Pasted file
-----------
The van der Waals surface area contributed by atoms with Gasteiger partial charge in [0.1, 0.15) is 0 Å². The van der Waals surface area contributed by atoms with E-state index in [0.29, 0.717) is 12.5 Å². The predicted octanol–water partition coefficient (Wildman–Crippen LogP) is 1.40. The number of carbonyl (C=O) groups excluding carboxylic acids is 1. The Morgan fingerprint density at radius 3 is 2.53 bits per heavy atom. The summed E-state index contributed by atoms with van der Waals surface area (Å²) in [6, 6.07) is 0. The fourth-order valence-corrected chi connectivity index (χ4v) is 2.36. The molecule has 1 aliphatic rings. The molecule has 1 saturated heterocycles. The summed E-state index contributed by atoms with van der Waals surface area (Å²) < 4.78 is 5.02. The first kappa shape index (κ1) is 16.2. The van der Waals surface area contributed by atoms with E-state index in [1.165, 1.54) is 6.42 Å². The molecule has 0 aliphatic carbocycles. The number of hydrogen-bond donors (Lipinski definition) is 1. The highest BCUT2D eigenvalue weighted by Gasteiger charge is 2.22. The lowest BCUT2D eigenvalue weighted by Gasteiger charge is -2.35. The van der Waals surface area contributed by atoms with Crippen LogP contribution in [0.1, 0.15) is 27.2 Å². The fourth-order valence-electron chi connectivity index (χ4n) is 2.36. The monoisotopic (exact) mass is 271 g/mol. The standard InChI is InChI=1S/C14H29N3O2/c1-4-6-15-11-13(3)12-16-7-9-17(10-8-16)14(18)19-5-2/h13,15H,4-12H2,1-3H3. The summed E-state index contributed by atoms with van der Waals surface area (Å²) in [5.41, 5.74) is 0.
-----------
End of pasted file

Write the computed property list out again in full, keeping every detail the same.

The van der Waals surface area contributed by atoms with Gasteiger partial charge in [0.1, 0.15) is 0 Å². The van der Waals surface area contributed by atoms with E-state index in [0.29, 0.717) is 12.5 Å². The predicted octanol–water partition coefficient (Wildman–Crippen LogP) is 1.40. The number of carbonyl (C=O) groups excluding carboxylic acids is 1. The Morgan fingerprint density at radius 3 is 2.53 bits per heavy atom. The summed E-state index contributed by atoms with van der Waals surface area (Å²) in [6, 6.07) is 0. The fourth-order valence-corrected chi connectivity index (χ4v) is 2.36. The molecule has 1 aliphatic rings. The molecule has 1 saturated heterocycles. The summed E-state index contributed by atoms with van der Waals surface area (Å²) < 4.78 is 5.02. The first kappa shape index (κ1) is 16.2. The van der Waals surface area contributed by atoms with E-state index in [1.165, 1.54) is 6.42 Å². The molecule has 0 aliphatic carbocycles. The number of hydrogen-bond donors (Lipinski definition) is 1. The highest BCUT2D eigenvalue weighted by Gasteiger charge is 2.22. The lowest BCUT2D eigenvalue weighted by Gasteiger charge is -2.35. The van der Waals surface area contributed by atoms with Crippen LogP contribution in [0.1, 0.15) is 27.2 Å². The fourth-order valence-electron chi connectivity index (χ4n) is 2.36. The monoisotopic (exact) mass is 271 g/mol. The standard InChI is InChI=1S/C14H29N3O2/c1-4-6-15-11-13(3)12-16-7-9-17(10-8-16)14(18)19-5-2/h13,15H,4-12H2,1-3H3. The summed E-state index contributed by atoms with van der Waals surface area (Å²) in [5.41, 5.74) is 0.